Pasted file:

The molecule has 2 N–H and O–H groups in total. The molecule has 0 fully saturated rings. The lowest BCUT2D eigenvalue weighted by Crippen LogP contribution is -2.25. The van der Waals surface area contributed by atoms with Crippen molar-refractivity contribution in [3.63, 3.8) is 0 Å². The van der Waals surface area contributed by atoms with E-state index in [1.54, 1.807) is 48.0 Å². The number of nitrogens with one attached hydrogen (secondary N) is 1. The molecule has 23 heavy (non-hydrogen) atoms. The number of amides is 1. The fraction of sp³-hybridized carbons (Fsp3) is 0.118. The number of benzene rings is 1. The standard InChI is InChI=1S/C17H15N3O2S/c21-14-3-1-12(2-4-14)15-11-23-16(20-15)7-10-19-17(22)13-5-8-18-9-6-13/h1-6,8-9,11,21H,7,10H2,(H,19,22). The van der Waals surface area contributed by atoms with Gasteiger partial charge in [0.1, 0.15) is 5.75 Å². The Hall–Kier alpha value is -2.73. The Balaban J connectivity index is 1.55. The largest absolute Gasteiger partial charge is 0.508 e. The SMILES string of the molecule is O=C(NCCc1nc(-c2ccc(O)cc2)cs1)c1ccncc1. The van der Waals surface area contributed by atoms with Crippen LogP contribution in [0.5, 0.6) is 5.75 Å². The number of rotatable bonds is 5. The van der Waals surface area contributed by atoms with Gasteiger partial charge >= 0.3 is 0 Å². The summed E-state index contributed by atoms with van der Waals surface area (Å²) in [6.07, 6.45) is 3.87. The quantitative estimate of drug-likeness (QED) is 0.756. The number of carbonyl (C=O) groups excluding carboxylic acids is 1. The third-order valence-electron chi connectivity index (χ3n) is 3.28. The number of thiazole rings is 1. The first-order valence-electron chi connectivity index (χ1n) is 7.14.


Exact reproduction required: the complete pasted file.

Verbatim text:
The molecule has 2 N–H and O–H groups in total. The molecule has 0 fully saturated rings. The lowest BCUT2D eigenvalue weighted by Crippen LogP contribution is -2.25. The van der Waals surface area contributed by atoms with Crippen molar-refractivity contribution in [3.63, 3.8) is 0 Å². The van der Waals surface area contributed by atoms with E-state index in [1.54, 1.807) is 48.0 Å². The number of nitrogens with one attached hydrogen (secondary N) is 1. The molecule has 23 heavy (non-hydrogen) atoms. The number of amides is 1. The fraction of sp³-hybridized carbons (Fsp3) is 0.118. The number of benzene rings is 1. The standard InChI is InChI=1S/C17H15N3O2S/c21-14-3-1-12(2-4-14)15-11-23-16(20-15)7-10-19-17(22)13-5-8-18-9-6-13/h1-6,8-9,11,21H,7,10H2,(H,19,22). The van der Waals surface area contributed by atoms with Gasteiger partial charge in [0.1, 0.15) is 5.75 Å². The Hall–Kier alpha value is -2.73. The Balaban J connectivity index is 1.55. The largest absolute Gasteiger partial charge is 0.508 e. The SMILES string of the molecule is O=C(NCCc1nc(-c2ccc(O)cc2)cs1)c1ccncc1. The van der Waals surface area contributed by atoms with Crippen LogP contribution in [0.5, 0.6) is 5.75 Å². The number of rotatable bonds is 5. The van der Waals surface area contributed by atoms with Gasteiger partial charge >= 0.3 is 0 Å². The summed E-state index contributed by atoms with van der Waals surface area (Å²) in [6.07, 6.45) is 3.87. The quantitative estimate of drug-likeness (QED) is 0.756. The number of carbonyl (C=O) groups excluding carboxylic acids is 1. The third-order valence-electron chi connectivity index (χ3n) is 3.28. The number of thiazole rings is 1. The first-order valence-electron chi connectivity index (χ1n) is 7.14.